Friday, October 27, 2006
East Coast elections: The Washington Post blows it again
By Nancy Jane Moore
The supposedly "liberal" Washington Post has endorsed the right-wing Republican current governor of Maryland for another term.
Here in the Washington, D.C., metro area we're all scratching our heads over this one. One of The Post reasons -- that two-party politics would be good for Maryland -- might make since if Bob Ehrlich was a moderate Republican. But he's far to the right of most residents of Maryland, a very blue state.
It's not an accident that Ehrlich was the first Republican elected governor in Maryland since Spiro Agnew. (Remember Agnew? Nixon's Vice President who resigned in disgrace after being accused of taking bribes while he was governor of Maryland? And Agnew was a moderate, elected because he supported integration while the Democrat opposed it.) Ehrlich was elected in the first place because of the political state of affairs in 2002 and the fact the Democratic candidate ran a bad campaign, not because anyone really agreed with him.
My friend Alice says The Post endorsed him because they've never met a pro-developer candidate they didn't like. And it's true that about the only accomplishment Ehrlich can point to is ramming through the inter-county connector -- a freeway that will connect I-95 with I-270 and cut through established residential neighborhoods in Montgomery County. Developers love it; ordinary citizens hate it.
Otherwise he's done things like cut health benefits for children and pregnant women who are legal immigrants -- a decision that was fortunately just struck down (pdf alert) by the Maryland Court of Appeals. As The Post editorial points out, Maryland has enjoyed good economic times during Ehrlich's term -- because of the general economic health of this region, not due to his policies -- so cutting benefits from the needy shouldn't have been necessary. Nor should tuition increases at state colleges and other financial attacks on higher education, which are other marks of his administration.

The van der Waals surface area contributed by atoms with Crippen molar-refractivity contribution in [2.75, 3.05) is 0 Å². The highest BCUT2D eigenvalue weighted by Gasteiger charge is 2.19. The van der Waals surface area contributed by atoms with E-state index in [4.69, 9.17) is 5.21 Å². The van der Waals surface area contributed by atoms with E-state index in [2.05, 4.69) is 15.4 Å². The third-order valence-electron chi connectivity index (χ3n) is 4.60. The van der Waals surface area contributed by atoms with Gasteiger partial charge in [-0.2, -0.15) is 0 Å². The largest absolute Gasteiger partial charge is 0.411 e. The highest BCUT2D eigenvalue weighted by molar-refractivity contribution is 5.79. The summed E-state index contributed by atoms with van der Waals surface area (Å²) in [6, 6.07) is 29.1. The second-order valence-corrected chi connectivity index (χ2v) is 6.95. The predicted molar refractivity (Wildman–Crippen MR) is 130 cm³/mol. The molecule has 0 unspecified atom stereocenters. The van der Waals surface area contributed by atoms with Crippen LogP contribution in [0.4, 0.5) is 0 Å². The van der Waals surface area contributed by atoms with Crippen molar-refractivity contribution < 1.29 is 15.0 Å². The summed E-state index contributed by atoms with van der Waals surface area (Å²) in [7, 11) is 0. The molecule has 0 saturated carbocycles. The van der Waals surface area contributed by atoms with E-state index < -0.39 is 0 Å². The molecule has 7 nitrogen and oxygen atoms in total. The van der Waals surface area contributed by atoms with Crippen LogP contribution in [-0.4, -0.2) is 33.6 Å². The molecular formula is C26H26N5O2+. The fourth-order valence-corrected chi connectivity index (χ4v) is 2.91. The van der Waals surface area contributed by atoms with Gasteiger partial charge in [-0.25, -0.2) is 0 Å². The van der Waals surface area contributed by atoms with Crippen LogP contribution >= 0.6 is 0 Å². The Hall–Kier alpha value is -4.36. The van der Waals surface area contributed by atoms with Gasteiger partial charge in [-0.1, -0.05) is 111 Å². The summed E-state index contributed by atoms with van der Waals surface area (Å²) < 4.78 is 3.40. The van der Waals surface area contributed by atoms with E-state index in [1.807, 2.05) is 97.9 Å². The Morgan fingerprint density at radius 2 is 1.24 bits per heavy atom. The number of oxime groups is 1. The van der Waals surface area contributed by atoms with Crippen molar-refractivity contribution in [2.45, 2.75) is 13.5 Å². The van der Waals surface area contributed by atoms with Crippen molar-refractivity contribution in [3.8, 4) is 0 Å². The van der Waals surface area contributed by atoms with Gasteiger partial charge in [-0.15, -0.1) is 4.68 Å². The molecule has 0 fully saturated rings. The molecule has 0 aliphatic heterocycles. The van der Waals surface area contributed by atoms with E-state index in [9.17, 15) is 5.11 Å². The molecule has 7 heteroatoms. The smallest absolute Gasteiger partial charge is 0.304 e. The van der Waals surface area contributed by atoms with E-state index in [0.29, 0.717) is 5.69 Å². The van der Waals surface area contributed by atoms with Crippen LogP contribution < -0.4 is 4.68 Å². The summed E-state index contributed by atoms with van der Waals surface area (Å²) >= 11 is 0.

The Post endorsement is a little forced; they describe the man as a "generally proficient, pragmatic governor, if not always a disciplined or mature one." Pragmatic is probably accurate -- he's come out in favor of stem cell research as a candidate, after opposing it as governor -- but I'd question proficient. The immaturity has been obvious in his spats with reporters.
Actually, though, an article in today's Post makes the whole endorsement clearer. It appears that the Democratic candidate, Mayor Martin O'Malley of Baltimore, has made some powerful enemies in his career. The Post notes that former Governor William Donald Schaefer and prominent lawyer and Baltimore Orioles owner Peter Angelos, among others, hate O'Malley.
If the measure of someone is who his enemies are, O'Malley is doing fine by me. Schaefer was a decent governor, but he's become a caricature of himself: Although he's the current state comptroller, he managed to lose the Democratic primary in part because he made stupid sexist comments about one of his opponents.
As for Angelos -- well, any baseball fan will tell you he's ruined the Orioles. Granted, he's got lots of money, which he's apparently spending on Ehrlich, but I'm sure it will bring more votes O'Malley's way if people know he's on the other side.
Perhaps O'Malley also stepped on some toes at the upper echelons at The Post. The article doesn't mention it, but it might explain the endorsement.
O'Malley has done a decent job as Baltimore mayor. He gets a lot of African American support, even though he's white, and is generally popular in the city. And his political views are definitely a better fit with moderate to liberal Maryland than those of a right-wing Republican in the Bush mold. Supporting him makes a lot of sense.
As for The Post -- well, I pretty much gave up on their editorial page when they sucked up to Bush and waxed enthusiastic about invading Iraq. Of late some of their reporters have done a decent job of showing what an unqualified disaster the Bush administration has been, but their editorials have been, at best, mealy-mouthed, and at worst, right-wing nonsense like the endorsement of Ehrlich.
The Post has cut a lot of staff in recent years. Maybe they've joined the rest of corporate American and started outsourcing work. Some of their editorials sure sound like they were written by the Wall Street Journal.